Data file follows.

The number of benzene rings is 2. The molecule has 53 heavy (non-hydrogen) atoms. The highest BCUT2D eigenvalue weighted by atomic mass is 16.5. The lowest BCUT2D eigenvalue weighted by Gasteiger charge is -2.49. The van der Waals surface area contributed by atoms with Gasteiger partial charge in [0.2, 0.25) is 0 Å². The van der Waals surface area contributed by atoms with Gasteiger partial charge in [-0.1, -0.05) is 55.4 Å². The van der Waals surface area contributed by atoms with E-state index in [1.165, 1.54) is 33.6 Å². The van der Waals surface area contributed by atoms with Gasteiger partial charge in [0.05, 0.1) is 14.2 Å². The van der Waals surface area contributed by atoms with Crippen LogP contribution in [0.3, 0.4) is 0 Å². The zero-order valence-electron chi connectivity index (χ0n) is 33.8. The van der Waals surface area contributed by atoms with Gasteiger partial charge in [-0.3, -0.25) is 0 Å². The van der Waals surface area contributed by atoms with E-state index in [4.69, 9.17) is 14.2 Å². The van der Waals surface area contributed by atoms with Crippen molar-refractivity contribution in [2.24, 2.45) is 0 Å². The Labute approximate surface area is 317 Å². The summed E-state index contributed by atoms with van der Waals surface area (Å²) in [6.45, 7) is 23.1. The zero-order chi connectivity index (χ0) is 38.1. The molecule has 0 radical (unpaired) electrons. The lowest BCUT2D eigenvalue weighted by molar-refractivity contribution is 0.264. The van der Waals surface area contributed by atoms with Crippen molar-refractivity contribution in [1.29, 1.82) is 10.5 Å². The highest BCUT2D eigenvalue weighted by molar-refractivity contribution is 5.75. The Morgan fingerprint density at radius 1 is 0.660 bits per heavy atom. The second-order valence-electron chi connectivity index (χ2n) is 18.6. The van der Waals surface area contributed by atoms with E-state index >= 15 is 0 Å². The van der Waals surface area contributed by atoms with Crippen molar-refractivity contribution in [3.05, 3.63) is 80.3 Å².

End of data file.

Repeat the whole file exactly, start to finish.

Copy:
The number of benzene rings is 2. The molecule has 53 heavy (non-hydrogen) atoms. The highest BCUT2D eigenvalue weighted by atomic mass is 16.5. The lowest BCUT2D eigenvalue weighted by Gasteiger charge is -2.49. The van der Waals surface area contributed by atoms with Gasteiger partial charge in [0.2, 0.25) is 0 Å². The van der Waals surface area contributed by atoms with Gasteiger partial charge in [-0.1, -0.05) is 55.4 Å². The van der Waals surface area contributed by atoms with E-state index in [1.165, 1.54) is 33.6 Å². The van der Waals surface area contributed by atoms with Gasteiger partial charge in [0.05, 0.1) is 14.2 Å². The van der Waals surface area contributed by atoms with Crippen LogP contribution in [0.3, 0.4) is 0 Å². The zero-order valence-electron chi connectivity index (χ0n) is 33.8. The van der Waals surface area contributed by atoms with Gasteiger partial charge in [-0.3, -0.25) is 0 Å². The van der Waals surface area contributed by atoms with E-state index in [4.69, 9.17) is 14.2 Å². The van der Waals surface area contributed by atoms with Crippen molar-refractivity contribution in [2.24, 2.45) is 0 Å². The Labute approximate surface area is 317 Å². The summed E-state index contributed by atoms with van der Waals surface area (Å²) in [6.45, 7) is 23.1. The zero-order chi connectivity index (χ0) is 38.1. The molecule has 0 radical (unpaired) electrons. The lowest BCUT2D eigenvalue weighted by molar-refractivity contribution is 0.264. The van der Waals surface area contributed by atoms with Crippen molar-refractivity contribution in [1.29, 1.82) is 10.5 Å². The highest BCUT2D eigenvalue weighted by molar-refractivity contribution is 5.75. The Morgan fingerprint density at radius 1 is 0.660 bits per heavy atom. The second-order valence-electron chi connectivity index (χ2n) is 18.6. The van der Waals surface area contributed by atoms with E-state index >= 15 is 0 Å². The van der Waals surface area contributed by atoms with Crippen molar-refractivity contribution in [3.05, 3.63) is 80.3 Å².